Kimfung Li a, Albertus Handoko a, Junwang Tang a
a chemical engineering, ucl, torrington place, WC1E 7JE
Poster, Kimfung Li, 030
Publication date: 31st March 2013


The concern of rising CO2 emissions and the increasing demand of clean energy have drawn much attention to the utilization and minimization of CO2[1]. Promoting CO2 into other useful organic compounds is one of the most challenging reactions in chemistry, since CO2 is extremely stable in its gaseous phase. Photocatalytic CO2 reduction is a promising clean energy alternative that converts and stores solar energy in a chemical form. Very recently, great success in CO2 photoreduction to CO by photocatalysis has been achieved, either in a homogeneous or heterogeneous system, (e.g. rhenium-complexes or RuP dye-modified TiO2 coupled with the reducing enzyme CODH). However, most of the reported photocatalysts require an efficient hole scavenger. On the other hand, some materials can photoreduce CO2 in the absence of a hole scavenger; the corresponding oxygen evolution from water oxidation by photogenerated hole was not detected which brings up concerns about the function of photogenerated holes in photocatalyst and subsequently stability of the inorganic photocatalysts. Water is the ideal hole acceptor since it has to be used in the CO2 reduction as a proton source and it is earth-abundant.     Unlike other organic hole scavengers, the water oxidation process is extremely slow and requires high energy potential [2, 3]. Only a very few wide band-gap materials can perform CO2 reduction accompanied by water oxidation. Therefore, finding a photocatalyst within solar spectrum region that can simultaneously oxidize water and reduce CO2 is the key for CO2 photoredcution technology.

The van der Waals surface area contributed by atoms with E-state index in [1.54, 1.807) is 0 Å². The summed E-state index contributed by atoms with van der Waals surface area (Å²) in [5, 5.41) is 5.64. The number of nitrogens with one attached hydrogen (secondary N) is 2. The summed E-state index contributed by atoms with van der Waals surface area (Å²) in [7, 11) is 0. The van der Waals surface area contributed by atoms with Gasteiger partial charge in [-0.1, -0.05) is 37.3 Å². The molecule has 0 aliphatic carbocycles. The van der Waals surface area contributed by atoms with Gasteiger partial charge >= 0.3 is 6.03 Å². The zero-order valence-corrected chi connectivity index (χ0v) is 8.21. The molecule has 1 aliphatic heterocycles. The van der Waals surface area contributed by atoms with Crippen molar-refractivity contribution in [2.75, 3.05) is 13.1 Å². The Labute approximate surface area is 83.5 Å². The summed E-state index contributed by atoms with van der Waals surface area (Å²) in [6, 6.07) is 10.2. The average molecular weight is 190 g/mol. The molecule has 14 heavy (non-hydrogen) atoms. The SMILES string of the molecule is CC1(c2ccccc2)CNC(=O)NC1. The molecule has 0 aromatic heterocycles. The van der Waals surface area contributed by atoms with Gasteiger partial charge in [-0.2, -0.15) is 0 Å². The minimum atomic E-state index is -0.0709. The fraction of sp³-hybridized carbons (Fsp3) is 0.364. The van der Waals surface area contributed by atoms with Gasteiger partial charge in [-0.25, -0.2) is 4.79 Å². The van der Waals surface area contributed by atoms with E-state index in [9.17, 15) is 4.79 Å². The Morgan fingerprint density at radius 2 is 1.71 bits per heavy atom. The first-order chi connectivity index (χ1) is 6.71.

Herein, we present potassium tantalate, which has a bandgap within the solar spectrum, achieving photocatalytic CO2 conversion using water as sole electron donor. Both reduction products (CO and hydrogen) and oxidation product (oxygen) were simultaneous detected. Furthermore KTaO3 with different morphologies was synthesised. The effects of particle size and morphology were studied. Nanoflake-structured KTaO3 shows more than 7 times higher activity for both CO2 and proton reduction compared with spherical particles.

KTaO3 acting as a photocatalyst for CO2 conversion
[1] K.Li, D.J. Martin, J. Tang, Chinese Journal of Catalysis, Elsevier, China, 2011 [2] J. W. Tang, J. R. Durrant and D. R. Klug, J. Am. Chem. Soc., 2008, 130, 13885-13891 [3] J. Tang, A. J. Cowan, J. R. Durrant and D. R. Klug, Journal of physical Chemistry C, 2011, 115, 3143-3150 [4] K.Li, A. D. Handoko, M. Khraisheh, J. Tang, Energy & Environmental Science, in revision.
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